Moving to a new place can be exciting, particularly when the reasons behind your move are positive – a better job, for example, a bigger, more spacious pad, moving in with your partner, and so on.
However, after you’re done with the hard work – house hunting, packing, scheduling a good intestate or local moving company etc. – the initial excitement can slowly dissipate, leaving you with all sorts of mixed feelings.
Exhaustion and uncertainty are common ones that most people deal with, but others also find themselves battling fear and anxiety or worse still, stress and depression. In fact, post-move depression is real and there’s even a name for it: relocation depression.
It’s something you’ve probably experienced before but felt hesitant to discuss with anyone as you were not sure how they would interpret it or perceive you.
However, it’s important to highlight the fact that it is absolutely okay to have relocation depression. People are wired differently. While there are those who are quick to adapt to their new environment after moving, there are also those who find the changes a bit too much and might need some time to settle in.
Which is okay. The associated changes that a house move brings and all the emotional upheaval associated with it can make it hard to readjust to your new enclave, especially if we’re talking an interstate move.
Moving is one of life’s major transitions and there’s a reason many people consider it one of the most stressful events. Keeping that in mind alone should provide a good foundation to start working on moving-related stress and depression you may suffer post-move.
That aside, we also thought we would share some tips that can help you deal with relocation syndrome should you find it rearing its ugly head after moving.
Here then, are 5 tips that can help you emerge from it feeling better.
Establish a support system
Isolation can amplify depression, relocation or otherwise. Establishing a support system in a new place is not easy, especially if you have no friends or family members nearby. But that doesn’t mean there are no alternatives.
Keeping in touch with friends and family back “home” is one way to help with the adjustment. So is joining some local support groups or seeking professional help.
Having just a single person to help you cope with this challenging transition can make a world of difference.
Get outside of your house and explore
Going outside and interacting with the world may feel like the last thing you want to do when dealing with depression. You may feel inclined to lock yourself inside and battle the demons alone.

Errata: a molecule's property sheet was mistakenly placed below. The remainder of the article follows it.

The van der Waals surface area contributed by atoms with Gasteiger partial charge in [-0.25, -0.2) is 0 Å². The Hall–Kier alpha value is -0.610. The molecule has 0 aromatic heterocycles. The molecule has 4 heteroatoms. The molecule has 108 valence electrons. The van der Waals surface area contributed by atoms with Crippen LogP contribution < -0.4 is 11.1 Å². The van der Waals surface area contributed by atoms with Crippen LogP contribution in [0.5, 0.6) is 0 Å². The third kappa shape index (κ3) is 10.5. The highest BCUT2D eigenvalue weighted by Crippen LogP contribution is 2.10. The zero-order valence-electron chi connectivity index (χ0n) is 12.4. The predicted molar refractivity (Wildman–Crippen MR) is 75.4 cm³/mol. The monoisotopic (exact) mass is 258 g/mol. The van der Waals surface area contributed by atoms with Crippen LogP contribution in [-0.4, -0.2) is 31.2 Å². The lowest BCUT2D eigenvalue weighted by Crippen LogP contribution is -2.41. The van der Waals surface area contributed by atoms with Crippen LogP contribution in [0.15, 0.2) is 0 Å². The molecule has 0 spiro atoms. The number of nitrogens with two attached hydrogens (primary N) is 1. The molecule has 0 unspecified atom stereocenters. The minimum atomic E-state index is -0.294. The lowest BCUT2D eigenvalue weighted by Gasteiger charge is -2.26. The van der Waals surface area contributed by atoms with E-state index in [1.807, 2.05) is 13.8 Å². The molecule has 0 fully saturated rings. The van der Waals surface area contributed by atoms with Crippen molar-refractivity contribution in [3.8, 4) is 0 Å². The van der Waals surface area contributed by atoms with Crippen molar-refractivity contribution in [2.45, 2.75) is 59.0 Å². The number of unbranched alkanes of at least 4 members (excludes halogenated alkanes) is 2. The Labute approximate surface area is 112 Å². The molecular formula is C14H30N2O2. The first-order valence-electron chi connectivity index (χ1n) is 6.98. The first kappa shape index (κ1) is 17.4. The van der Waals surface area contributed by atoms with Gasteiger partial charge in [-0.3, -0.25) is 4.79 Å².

Thing is, though, getting outside and exploring your new town or city can surprisingly feel revitalizing.
That’s not to mean you need to head out the day following your move. Feel free to get in touch with your feelings first but avoid getting cooped up too much.
Cozy up your home
This might sound like a contradiction of our previous tip, but that point we just alluded to about taking some time for yourself at home first before exploring the new surrounds might be a good idea. After all, the unpacking will still be waiting for you to deal with.
Spend some time settling in and making your new home a comfortable space. This will be your retreat from all the chaos of the outside world and inside your head. You need it to feel homely and welcoming.
Start a new hobby (or two)
The idea of picking up a hobby is not to escape from the real feelings you’re battling with inside. By all means, feel free to embrace what you’re feeling, however unpalatable it may feel like.
However, engaging in a new (or old) hobby can give you a jolt of excitement that you so badly need during this time.
Some good ideas include joining the gym within a week or two of relocating or better yet, taking up running if it’s something you’ve never done before.
Other ideas include visiting art and cultural centers in town, going to the library, exploring cafés, restaurants, and museums, or joining some local clubs – chess, reading, bible study etc.
Meet some new people
Socializing might not come naturally to some of us, but humans are inherently social creatures and even the most introverted of us crave some interaction every now and then.
You don’t have to go out with the sole mission of making friends: the activities we just mentioned in the previous point can all be opportunities to meet new people and hopefully strike up new relationships.